Sunday, August 26, 2012
Searching for positives on L.A.'s big day
By Tony Lee
Mike Aviles, center, celebrates his home run with Pedro Ciriaco, left.
BOSTON -- After the Red Sox traded away three stars and another known veteran in the trade that sent shockwaves throughout baseball, they brought in some minor leaguers to fill the roster spots and installed the fringy Aaron Cook to take Josh Beckett's vacated start.
This is the new era of Red Sox baseball, one no longer marked by star power at virtually every position and shiny sports cars in the players' lot to prove it. Or at least not as many.
In actuality, the blockbuster trade cannot be truly judged for years. In the interim, it will present the faithful with scenes like the one presented Saturday night at Fenway, where a ragtag bunch flirted with a rout, lost it all in inglorious fashion and then fought tooth and nail into the night before falling to a Kansas City Royals team careening toward its 10th straight losing season.
Meanwhile, 3,000-plus miles away, the Los Angeles Dodgers were trotting out their new toys like the rich kid at show-and-tell. Adrian Gonzalez hit a three-run homer in his first at-bat as a Dodger and curtain calls abounded for each new member of a team high on life, playoff hopes and the pay scale. Even Nick Punto, the bit player in the big deal, scored the last run in an 8-2 rout of Miami.
Again, the trade is just hours old. Los Angeles might miss the playoffs and find itself hamstrung by the big contracts in the coming years. Boston may rebuild quicker than expected. But for now, the dichotomy is striking.
That leaves the Sox finding the positives where they can. On Saturday, many came from those extras that have to fill the gaps and, perhaps, fight for a future in the organization. Mauro Gomez, never to be confused with Gonzalez, did his best impression with a home run of his own to go along with three singles. Pedro Ciriaco had two more hits and is batting .351 after 41 games with the club. Scott Podsednik had two of his own and is sitting at .375. And Cook put in a yeoman's effort on three days' rest and on a night in which Boston was already thin in the bullpen due to the Alfredo Aceves suspension.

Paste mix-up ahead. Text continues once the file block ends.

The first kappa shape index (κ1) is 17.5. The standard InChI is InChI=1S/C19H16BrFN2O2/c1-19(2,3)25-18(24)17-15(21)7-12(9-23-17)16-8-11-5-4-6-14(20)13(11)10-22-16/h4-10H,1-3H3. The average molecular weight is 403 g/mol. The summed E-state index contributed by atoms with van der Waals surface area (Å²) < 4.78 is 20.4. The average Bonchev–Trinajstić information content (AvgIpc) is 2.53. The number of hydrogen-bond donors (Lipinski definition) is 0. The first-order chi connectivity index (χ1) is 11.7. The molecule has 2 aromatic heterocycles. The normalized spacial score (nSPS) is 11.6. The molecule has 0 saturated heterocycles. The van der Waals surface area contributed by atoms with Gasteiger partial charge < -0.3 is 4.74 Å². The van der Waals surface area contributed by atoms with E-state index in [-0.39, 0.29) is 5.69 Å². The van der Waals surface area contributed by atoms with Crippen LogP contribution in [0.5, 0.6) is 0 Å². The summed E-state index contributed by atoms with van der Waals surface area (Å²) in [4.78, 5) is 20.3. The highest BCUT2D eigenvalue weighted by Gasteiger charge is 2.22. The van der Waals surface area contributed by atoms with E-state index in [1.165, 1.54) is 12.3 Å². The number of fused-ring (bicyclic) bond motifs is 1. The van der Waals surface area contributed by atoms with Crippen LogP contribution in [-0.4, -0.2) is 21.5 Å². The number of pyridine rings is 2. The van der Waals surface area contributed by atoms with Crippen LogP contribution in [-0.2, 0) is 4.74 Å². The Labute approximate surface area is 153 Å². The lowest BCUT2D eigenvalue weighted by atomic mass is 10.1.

"More than we expected," manager Bobby Valentine said of his emergency starter. "Cook got his ground-ball double plays when he had to. He gave us everything he had. Seventy pitches and six innings, pretty good."
Gomez and others keyed an offensive effort that gave the Sox a 9-3 lead after four innings. His homer kicked off a four-run second and he had run-scoring singles in the third and fourth. Cody Ross had hits in those two innings, including one to score Ciriaco.
The names are not flashy. The results sometimes aren't as well. Blowing a six-run lead at home to a team 14 games below .500 is downright disgusting. But the energy, which enabled the crowd at Fenway to exhibit more positivity and support than the club has seen in recent weeks, may be the first sign of a potential change in the culture, a change for which many have clamored. There was even a standing ovation during Gomez's at-bat to lead off the ninth in which he fouled off pitch after pitch before grounding out.
"I did see some relaxed play. Definitely a positive. We didn't come out flat like I would assume a lot of people thought we would after what went down earlier in the day," Ross said. "Came out ready to play, fired up."
It did not translate into success. In fact, the new era in Boston began in rather miserable fashion. Meanwhile, in L.A. it started with a bang. But in Chavez Ravine right now it is about dreaming big. In Fenway, it's all about the little things. It has to be.